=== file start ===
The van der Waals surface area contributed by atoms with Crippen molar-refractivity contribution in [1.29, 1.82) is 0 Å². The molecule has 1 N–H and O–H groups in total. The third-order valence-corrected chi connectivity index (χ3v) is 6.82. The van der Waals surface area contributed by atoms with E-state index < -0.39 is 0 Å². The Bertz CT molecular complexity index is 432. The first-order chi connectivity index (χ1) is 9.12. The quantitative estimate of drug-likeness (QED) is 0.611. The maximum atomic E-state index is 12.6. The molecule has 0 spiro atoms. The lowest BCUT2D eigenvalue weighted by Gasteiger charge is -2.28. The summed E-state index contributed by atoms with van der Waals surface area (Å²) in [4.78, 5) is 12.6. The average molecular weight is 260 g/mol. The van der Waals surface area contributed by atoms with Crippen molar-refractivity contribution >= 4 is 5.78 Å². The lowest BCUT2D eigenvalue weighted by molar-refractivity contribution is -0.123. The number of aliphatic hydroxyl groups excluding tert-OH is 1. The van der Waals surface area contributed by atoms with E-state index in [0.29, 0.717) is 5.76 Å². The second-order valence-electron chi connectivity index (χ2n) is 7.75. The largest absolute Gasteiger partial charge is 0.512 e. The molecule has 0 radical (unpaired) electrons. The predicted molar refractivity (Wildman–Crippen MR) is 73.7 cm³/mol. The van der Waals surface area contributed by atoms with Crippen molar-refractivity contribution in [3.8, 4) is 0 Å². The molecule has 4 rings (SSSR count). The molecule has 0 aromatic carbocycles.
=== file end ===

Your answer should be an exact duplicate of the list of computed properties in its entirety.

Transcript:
The van der Waals surface area contributed by atoms with Crippen molar-refractivity contribution in [1.29, 1.82) is 0 Å². The molecule has 1 N–H and O–H groups in total. The third-order valence-corrected chi connectivity index (χ3v) is 6.82. The van der Waals surface area contributed by atoms with E-state index < -0.39 is 0 Å². The Bertz CT molecular complexity index is 432. The first-order chi connectivity index (χ1) is 9.12. The quantitative estimate of drug-likeness (QED) is 0.611. The maximum atomic E-state index is 12.6. The molecule has 0 spiro atoms. The lowest BCUT2D eigenvalue weighted by Gasteiger charge is -2.28. The summed E-state index contributed by atoms with van der Waals surface area (Å²) in [4.78, 5) is 12.6. The average molecular weight is 260 g/mol. The van der Waals surface area contributed by atoms with Crippen molar-refractivity contribution >= 4 is 5.78 Å². The lowest BCUT2D eigenvalue weighted by molar-refractivity contribution is -0.123. The number of aliphatic hydroxyl groups excluding tert-OH is 1. The van der Waals surface area contributed by atoms with E-state index in [0.29, 0.717) is 5.76 Å². The second-order valence-electron chi connectivity index (χ2n) is 7.75. The largest absolute Gasteiger partial charge is 0.512 e. The molecule has 0 radical (unpaired) electrons. The predicted molar refractivity (Wildman–Crippen MR) is 73.7 cm³/mol. The van der Waals surface area contributed by atoms with Crippen molar-refractivity contribution in [3.8, 4) is 0 Å². The molecule has 4 rings (SSSR count). The molecule has 0 aromatic carbocycles.